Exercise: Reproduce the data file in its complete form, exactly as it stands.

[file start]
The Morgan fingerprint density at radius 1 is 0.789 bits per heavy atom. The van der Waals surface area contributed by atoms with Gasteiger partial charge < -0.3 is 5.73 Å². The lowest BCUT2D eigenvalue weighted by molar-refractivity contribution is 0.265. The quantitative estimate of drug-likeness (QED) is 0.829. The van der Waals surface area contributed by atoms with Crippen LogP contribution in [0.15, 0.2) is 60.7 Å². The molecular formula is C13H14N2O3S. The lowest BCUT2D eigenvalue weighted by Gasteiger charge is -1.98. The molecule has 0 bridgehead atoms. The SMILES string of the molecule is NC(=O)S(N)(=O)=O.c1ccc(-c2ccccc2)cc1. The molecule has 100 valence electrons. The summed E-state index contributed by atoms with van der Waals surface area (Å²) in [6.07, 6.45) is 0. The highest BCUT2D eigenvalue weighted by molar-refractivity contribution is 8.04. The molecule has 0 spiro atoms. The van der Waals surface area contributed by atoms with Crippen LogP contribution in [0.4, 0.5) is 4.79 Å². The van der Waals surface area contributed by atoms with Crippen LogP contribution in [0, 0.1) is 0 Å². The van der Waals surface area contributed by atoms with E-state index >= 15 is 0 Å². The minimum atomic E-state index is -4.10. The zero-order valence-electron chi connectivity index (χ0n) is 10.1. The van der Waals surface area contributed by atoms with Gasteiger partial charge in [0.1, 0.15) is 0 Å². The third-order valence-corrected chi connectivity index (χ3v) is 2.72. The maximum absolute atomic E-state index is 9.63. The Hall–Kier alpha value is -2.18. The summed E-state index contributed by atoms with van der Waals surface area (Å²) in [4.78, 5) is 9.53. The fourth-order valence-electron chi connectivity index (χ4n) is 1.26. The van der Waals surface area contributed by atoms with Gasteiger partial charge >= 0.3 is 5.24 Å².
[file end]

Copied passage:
The Morgan fingerprint density at radius 1 is 0.789 bits per heavy atom. The van der Waals surface area contributed by atoms with Gasteiger partial charge < -0.3 is 5.73 Å². The lowest BCUT2D eigenvalue weighted by molar-refractivity contribution is 0.265. The quantitative estimate of drug-likeness (QED) is 0.829. The van der Waals surface area contributed by atoms with Crippen LogP contribution in [0.15, 0.2) is 60.7 Å². The molecular formula is C13H14N2O3S. The lowest BCUT2D eigenvalue weighted by Gasteiger charge is -1.98. The molecule has 0 bridgehead atoms. The SMILES string of the molecule is NC(=O)S(N)(=O)=O.c1ccc(-c2ccccc2)cc1. The molecule has 100 valence electrons. The summed E-state index contributed by atoms with van der Waals surface area (Å²) in [6.07, 6.45) is 0. The highest BCUT2D eigenvalue weighted by molar-refractivity contribution is 8.04. The molecule has 0 spiro atoms. The van der Waals surface area contributed by atoms with Crippen LogP contribution in [0.4, 0.5) is 4.79 Å². The van der Waals surface area contributed by atoms with Crippen LogP contribution in [0, 0.1) is 0 Å². The van der Waals surface area contributed by atoms with E-state index >= 15 is 0 Å². The minimum atomic E-state index is -4.10. The zero-order valence-electron chi connectivity index (χ0n) is 10.1. The van der Waals surface area contributed by atoms with Gasteiger partial charge in [0.1, 0.15) is 0 Å². The third-order valence-corrected chi connectivity index (χ3v) is 2.72. The maximum absolute atomic E-state index is 9.63. The Hall–Kier alpha value is -2.18. The summed E-state index contributed by atoms with van der Waals surface area (Å²) in [4.78, 5) is 9.53. The fourth-order valence-electron chi connectivity index (χ4n) is 1.26. The van der Waals surface area contributed by atoms with Gasteiger partial charge >= 0.3 is 5.24 Å².